Intel (INTC) has reentered the memory market, but it hasn’t done so as a commodity memory supplier. Instead, Intel is offering memory products to enhance its overall data center offerings.
Intel isn’t much affected by NAND prices because more than 80% of its 3D NAND products are meant for the high-margin data center markets, which demand higher performance.
The reason that Intel doesn’t offer all its 3D NAND products in the data center space is that new memory architecture takes six to 12 months to qualify for the space. The company monetizes this qualification time by selling new memory architecture in the PC (personal computer) market.
In 2Q17, Intel launched its 512 GB (gigabyte) 3D NAND SSD (solid-state drive) 545s for PCs, pricing it at $180. The 545s has capacity and cost advantages over Samsung’s (SSNLF) 500 GB (gigabyte) 850 EVO, which is priced at ~$220, according to PC World. Intel may eventually launch 256 GB, 1 TB (terabyte), and 2 TB versions of the 545s.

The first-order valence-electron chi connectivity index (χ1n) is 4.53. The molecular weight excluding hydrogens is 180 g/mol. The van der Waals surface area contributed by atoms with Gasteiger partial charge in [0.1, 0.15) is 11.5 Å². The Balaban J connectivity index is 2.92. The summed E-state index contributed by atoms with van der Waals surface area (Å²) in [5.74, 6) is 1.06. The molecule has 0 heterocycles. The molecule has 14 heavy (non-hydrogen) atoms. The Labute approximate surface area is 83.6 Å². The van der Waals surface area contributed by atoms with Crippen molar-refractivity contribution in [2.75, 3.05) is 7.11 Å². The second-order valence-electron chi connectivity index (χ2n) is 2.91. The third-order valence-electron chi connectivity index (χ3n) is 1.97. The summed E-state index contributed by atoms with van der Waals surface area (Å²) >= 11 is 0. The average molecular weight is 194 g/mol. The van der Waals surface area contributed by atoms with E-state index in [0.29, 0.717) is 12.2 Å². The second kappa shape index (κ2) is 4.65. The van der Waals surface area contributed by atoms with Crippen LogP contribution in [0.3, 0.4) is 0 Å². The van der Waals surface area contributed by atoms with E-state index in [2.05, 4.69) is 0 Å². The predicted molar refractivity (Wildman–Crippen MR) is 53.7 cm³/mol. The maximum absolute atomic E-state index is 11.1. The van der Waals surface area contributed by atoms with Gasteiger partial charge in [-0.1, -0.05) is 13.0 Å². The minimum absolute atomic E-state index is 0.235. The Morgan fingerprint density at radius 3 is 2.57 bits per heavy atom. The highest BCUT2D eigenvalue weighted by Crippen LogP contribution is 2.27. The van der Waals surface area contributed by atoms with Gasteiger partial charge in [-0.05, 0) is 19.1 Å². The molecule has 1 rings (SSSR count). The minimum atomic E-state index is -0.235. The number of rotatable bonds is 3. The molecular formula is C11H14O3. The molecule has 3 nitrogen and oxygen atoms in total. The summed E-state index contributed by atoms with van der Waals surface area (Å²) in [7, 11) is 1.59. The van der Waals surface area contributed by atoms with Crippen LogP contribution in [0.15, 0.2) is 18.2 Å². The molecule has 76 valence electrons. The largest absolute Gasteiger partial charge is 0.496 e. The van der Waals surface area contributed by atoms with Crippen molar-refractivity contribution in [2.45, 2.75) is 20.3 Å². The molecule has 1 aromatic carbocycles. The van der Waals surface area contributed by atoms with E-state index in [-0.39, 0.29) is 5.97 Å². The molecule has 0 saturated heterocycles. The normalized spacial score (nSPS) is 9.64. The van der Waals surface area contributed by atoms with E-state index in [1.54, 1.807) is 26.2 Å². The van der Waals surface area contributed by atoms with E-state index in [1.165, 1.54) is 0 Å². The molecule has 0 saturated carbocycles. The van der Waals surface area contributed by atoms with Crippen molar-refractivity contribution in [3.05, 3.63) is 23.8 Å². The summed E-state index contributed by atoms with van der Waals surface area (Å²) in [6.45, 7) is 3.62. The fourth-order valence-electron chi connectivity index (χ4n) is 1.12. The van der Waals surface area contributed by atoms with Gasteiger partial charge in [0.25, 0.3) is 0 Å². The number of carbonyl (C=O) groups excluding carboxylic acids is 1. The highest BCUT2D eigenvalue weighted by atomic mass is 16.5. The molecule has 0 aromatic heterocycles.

3D XPoint is a hybrid memory technology that includes the best of flash memory and DRAM (dynamic random-access memory). Intel is looking to directly link 3D XPoint with its server processors to significantly boost the latter’s performances. However, a third-party review of 3D XPoint–based Optane SSD has painted a negative picture of the product.
In the report, Wikibon’s chief technology officer, David Floyer, compared Intel’s 32 GB Optane Series PCIe (peripheral component interconnect express) M.2 2280 Memory Module to Toshiba’s (TOSBF) 3D NAND-based XG5 M.2 Drive.
Floyer found that the Optane was four times faster than the XG5, but he claimed that users could get this performance in a more cost-effective way by putting a DRAM cache in front of the X5. He also found that the Optane had better endurance than the XG5 but that a user could obtain a similar level of endurance in a more cost-effective way by overprovisioning 3D NAND.
It remains to be seen whether Intel can enhance Optane’s performance and create a new market for its 3D XPoint technology.